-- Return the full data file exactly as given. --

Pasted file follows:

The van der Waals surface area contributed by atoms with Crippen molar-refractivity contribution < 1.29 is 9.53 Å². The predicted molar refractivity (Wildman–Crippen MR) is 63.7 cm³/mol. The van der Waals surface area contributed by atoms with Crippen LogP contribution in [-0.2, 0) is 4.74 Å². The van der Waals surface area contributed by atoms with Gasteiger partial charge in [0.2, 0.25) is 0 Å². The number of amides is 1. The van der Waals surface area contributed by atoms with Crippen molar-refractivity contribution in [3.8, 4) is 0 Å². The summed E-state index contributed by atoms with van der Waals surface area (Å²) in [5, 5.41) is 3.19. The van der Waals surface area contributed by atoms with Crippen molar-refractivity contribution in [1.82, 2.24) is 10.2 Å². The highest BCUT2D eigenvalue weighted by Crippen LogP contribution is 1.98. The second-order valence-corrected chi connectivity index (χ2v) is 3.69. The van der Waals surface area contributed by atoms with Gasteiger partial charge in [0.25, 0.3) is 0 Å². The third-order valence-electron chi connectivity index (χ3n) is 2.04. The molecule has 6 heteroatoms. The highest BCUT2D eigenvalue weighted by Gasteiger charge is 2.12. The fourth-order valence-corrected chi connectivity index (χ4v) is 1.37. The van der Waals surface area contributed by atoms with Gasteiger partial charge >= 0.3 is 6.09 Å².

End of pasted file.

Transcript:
The van der Waals surface area contributed by atoms with Crippen molar-refractivity contribution < 1.29 is 9.53 Å². The predicted molar refractivity (Wildman–Crippen MR) is 63.7 cm³/mol. The van der Waals surface area contributed by atoms with Crippen LogP contribution in [-0.2, 0) is 4.74 Å². The van der Waals surface area contributed by atoms with Gasteiger partial charge in [0.2, 0.25) is 0 Å². The number of amides is 1. The van der Waals surface area contributed by atoms with Crippen molar-refractivity contribution in [3.8, 4) is 0 Å². The summed E-state index contributed by atoms with van der Waals surface area (Å²) in [5, 5.41) is 3.19. The van der Waals surface area contributed by atoms with Crippen molar-refractivity contribution in [1.82, 2.24) is 10.2 Å². The highest BCUT2D eigenvalue weighted by Crippen LogP contribution is 1.98. The second-order valence-corrected chi connectivity index (χ2v) is 3.69. The van der Waals surface area contributed by atoms with Gasteiger partial charge in [0.25, 0.3) is 0 Å². The third-order valence-electron chi connectivity index (χ3n) is 2.04. The molecule has 6 heteroatoms. The highest BCUT2D eigenvalue weighted by Gasteiger charge is 2.12. The fourth-order valence-corrected chi connectivity index (χ4v) is 1.37. The van der Waals surface area contributed by atoms with Gasteiger partial charge >= 0.3 is 6.09 Å².